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MISCELLANEOUS LESSONS IN POETRY.
Soars, v. Hu-mil'i-ty, n............hnmìlis.
Meek'ly, adv. Saint, n..... ... sanctus.
Meet, adj. Ad-o-ra'tioni, N............orare.
The bird that soars on highest wing,
Builds on the ground her lowly nest;
Sings in the shade when all things rest.
She meekly sat at Jesus' feet;
Was made for God's own temple meet ;
In deepest adoration bends;
Then most when most his soul ascends;
The footstool of humility. James Montgomery. 1. What song-bird soars highest ?
9. Name to me the most beautiful of all 2. Where does the lark build her nest? dresses for a female, 3. Which bird sings most sweetly? 10. Does advancement in the christian 4. Where and when does she sing? life make the believer become proud?
5. Of what christian grace do these facts 11. Who bends lowest in presence of his afford an illustration?
God? 6. What is meant by the “better 12. For what grace will he be most emipart”?
nent, who stands nearest the throne of 7. Should we not imitate Mary, and Jesus? choose it too.
13. Have we anything of which to be 8. Under whose preaching did the Lord proud being poor sinners ? open Lydia's heart?
14. Ought we not then all to pray in Christ's name for the grace of humility?
II.—COMMON THINGS. “NIGATLI rest and daily bread, the ordinary use of our limbs, and senses, and under. standings, are gifts which admit of no comparison with any other. Yet, because almost every man we meet with possesses these, we leave them out of our enumeration. They raise no sentiment; they move no gratitude. Now, herein is our judgment per. verted by our selfishness. A blessing ought in truth to be the more satisfactory, the bounty at least of the donor is rendered more conspicuous by its very diffusion, its commonness, its cheapness : by its falling to the lot, and forming the happiness, of the great bulk and body of our species, as well as of ourselves. Nay even when we do not possess it, it ought to be a matter of thankfulness that others do. But we have a different way of thinking. We court distinction. That is not the worst : we see nothing but what has distinction to recommend it. This necessarily contracts our views of the Creator's beneficence within a narrow compass; and most unjustly. It is in those things which are so common as to be no distinction, that the amplitude of the Divine benignity is perceived.”—Paley.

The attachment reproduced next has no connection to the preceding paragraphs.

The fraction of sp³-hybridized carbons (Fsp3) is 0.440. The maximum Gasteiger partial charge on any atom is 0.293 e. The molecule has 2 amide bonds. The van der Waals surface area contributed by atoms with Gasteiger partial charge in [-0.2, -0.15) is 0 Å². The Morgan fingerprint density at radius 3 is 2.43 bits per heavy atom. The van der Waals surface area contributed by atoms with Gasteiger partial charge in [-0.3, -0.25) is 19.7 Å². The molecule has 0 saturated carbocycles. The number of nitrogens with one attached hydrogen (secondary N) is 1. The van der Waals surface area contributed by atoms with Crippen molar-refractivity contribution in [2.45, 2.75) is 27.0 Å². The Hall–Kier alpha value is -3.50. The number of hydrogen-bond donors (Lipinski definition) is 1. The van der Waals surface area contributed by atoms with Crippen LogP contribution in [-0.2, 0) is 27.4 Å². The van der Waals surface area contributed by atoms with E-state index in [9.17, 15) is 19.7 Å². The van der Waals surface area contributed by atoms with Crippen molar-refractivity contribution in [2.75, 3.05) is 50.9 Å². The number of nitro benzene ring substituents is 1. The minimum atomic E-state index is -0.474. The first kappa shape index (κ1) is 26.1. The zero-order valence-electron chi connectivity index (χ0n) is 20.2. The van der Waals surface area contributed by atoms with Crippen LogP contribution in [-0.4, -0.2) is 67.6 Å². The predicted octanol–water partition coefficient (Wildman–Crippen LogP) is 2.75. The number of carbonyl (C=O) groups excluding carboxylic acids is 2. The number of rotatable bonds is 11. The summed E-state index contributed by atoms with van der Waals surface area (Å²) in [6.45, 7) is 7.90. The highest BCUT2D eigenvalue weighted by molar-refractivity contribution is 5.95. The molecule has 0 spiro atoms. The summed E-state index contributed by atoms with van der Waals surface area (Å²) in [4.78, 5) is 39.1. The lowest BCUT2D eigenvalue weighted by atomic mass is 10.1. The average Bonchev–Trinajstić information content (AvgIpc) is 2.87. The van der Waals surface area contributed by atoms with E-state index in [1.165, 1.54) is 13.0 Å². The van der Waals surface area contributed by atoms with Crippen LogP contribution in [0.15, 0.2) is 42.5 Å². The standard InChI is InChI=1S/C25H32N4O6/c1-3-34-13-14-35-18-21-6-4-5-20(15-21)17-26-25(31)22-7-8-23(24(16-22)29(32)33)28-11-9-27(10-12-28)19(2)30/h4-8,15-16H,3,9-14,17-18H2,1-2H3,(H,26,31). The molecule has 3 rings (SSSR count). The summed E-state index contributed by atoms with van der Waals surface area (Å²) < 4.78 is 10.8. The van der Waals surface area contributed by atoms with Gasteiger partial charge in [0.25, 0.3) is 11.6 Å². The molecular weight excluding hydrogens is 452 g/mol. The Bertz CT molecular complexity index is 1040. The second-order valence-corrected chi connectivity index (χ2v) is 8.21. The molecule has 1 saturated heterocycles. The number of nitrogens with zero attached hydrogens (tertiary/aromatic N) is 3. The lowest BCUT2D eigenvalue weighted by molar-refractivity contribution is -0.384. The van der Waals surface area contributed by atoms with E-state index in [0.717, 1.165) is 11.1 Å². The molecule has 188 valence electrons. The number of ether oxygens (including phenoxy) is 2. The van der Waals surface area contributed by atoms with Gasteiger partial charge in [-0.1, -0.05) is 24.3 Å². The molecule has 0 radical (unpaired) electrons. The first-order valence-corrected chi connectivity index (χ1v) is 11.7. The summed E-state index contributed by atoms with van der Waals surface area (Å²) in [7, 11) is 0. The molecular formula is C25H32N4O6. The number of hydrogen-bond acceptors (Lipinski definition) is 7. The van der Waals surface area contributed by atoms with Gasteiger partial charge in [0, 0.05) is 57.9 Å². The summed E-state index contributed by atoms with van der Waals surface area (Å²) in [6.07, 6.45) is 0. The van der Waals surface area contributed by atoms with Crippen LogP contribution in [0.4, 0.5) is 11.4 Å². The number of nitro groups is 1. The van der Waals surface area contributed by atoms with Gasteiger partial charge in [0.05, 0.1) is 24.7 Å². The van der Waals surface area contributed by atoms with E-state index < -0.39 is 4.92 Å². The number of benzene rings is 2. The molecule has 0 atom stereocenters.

The sun is a glorious thing,
That comes alike to all,
The noble’s painted ball.
It through the window gleams
The happy infant dreams.
Out on the lonely sea;
Beneath the old oak tree.
Sparkle upon the grass ;
That through the meadows pass.
More beautiful than they ;
But tread them off in play.
Beside the cottage door;
Upon the pathless moor.
As many pleasant tones,
1. What does the poetess say about the 9. Is the music of the palace more sun ?
charming than that of the grove ? 2. What is said of the moon?
10. Are the perfumes of the palace 3. Why call the sun glorious, and the richer than those of the heath-flower, or moon gentle ?
the rose ? 4. In what season are dew-drops seen 11. Repeat to me the last verse. on the grass ?
12. Will you try and name to me some 3. Do they not sparkle indeed like of the lovely things, and the pleasant diamonds ?
tones, that the poor enjoy as well as the 6. Are there any precious stones in the rich ? Kiug's diadem more beautiful than 13. Have the poor good reason to envy they are?